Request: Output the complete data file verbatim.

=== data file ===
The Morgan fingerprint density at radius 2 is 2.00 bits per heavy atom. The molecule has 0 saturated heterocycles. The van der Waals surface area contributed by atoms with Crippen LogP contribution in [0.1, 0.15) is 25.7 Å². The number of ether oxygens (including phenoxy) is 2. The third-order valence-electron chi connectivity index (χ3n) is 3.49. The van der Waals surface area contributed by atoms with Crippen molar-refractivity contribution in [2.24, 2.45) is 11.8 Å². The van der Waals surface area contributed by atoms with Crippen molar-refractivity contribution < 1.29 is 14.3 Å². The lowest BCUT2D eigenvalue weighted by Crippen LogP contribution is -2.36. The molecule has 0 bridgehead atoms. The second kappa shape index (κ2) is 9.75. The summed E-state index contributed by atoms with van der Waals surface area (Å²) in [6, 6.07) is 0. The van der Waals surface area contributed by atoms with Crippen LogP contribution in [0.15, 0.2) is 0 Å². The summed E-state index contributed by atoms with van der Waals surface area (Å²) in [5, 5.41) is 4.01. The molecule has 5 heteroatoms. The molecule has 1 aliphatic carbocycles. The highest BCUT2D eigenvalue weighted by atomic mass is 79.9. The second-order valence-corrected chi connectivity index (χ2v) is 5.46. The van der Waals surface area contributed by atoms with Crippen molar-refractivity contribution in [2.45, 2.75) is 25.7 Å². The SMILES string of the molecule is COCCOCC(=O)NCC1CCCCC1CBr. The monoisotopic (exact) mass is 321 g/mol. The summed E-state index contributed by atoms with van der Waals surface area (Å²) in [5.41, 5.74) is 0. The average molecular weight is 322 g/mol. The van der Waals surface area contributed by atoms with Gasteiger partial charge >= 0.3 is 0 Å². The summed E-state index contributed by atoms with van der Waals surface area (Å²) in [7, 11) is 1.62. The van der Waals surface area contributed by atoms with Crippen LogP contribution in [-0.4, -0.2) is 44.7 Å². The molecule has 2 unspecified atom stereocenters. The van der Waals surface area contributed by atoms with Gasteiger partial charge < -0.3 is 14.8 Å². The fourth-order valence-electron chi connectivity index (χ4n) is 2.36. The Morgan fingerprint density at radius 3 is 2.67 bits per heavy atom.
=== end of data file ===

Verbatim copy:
The Morgan fingerprint density at radius 2 is 2.00 bits per heavy atom. The molecule has 0 saturated heterocycles. The van der Waals surface area contributed by atoms with Crippen LogP contribution in [0.1, 0.15) is 25.7 Å². The number of ether oxygens (including phenoxy) is 2. The third-order valence-electron chi connectivity index (χ3n) is 3.49. The van der Waals surface area contributed by atoms with Crippen molar-refractivity contribution in [2.24, 2.45) is 11.8 Å². The van der Waals surface area contributed by atoms with Crippen molar-refractivity contribution < 1.29 is 14.3 Å². The lowest BCUT2D eigenvalue weighted by Crippen LogP contribution is -2.36. The molecule has 0 bridgehead atoms. The second kappa shape index (κ2) is 9.75. The summed E-state index contributed by atoms with van der Waals surface area (Å²) in [6, 6.07) is 0. The van der Waals surface area contributed by atoms with Crippen LogP contribution in [0.15, 0.2) is 0 Å². The summed E-state index contributed by atoms with van der Waals surface area (Å²) in [5, 5.41) is 4.01. The molecule has 5 heteroatoms. The molecule has 1 aliphatic carbocycles. The highest BCUT2D eigenvalue weighted by atomic mass is 79.9. The second-order valence-corrected chi connectivity index (χ2v) is 5.46. The van der Waals surface area contributed by atoms with Crippen molar-refractivity contribution in [2.45, 2.75) is 25.7 Å². The SMILES string of the molecule is COCCOCC(=O)NCC1CCCCC1CBr. The monoisotopic (exact) mass is 321 g/mol. The summed E-state index contributed by atoms with van der Waals surface area (Å²) in [5.41, 5.74) is 0. The average molecular weight is 322 g/mol. The van der Waals surface area contributed by atoms with Gasteiger partial charge >= 0.3 is 0 Å². The summed E-state index contributed by atoms with van der Waals surface area (Å²) in [7, 11) is 1.62. The van der Waals surface area contributed by atoms with Crippen LogP contribution in [-0.4, -0.2) is 44.7 Å². The molecule has 2 unspecified atom stereocenters. The van der Waals surface area contributed by atoms with Gasteiger partial charge < -0.3 is 14.8 Å². The fourth-order valence-electron chi connectivity index (χ4n) is 2.36. The Morgan fingerprint density at radius 3 is 2.67 bits per heavy atom.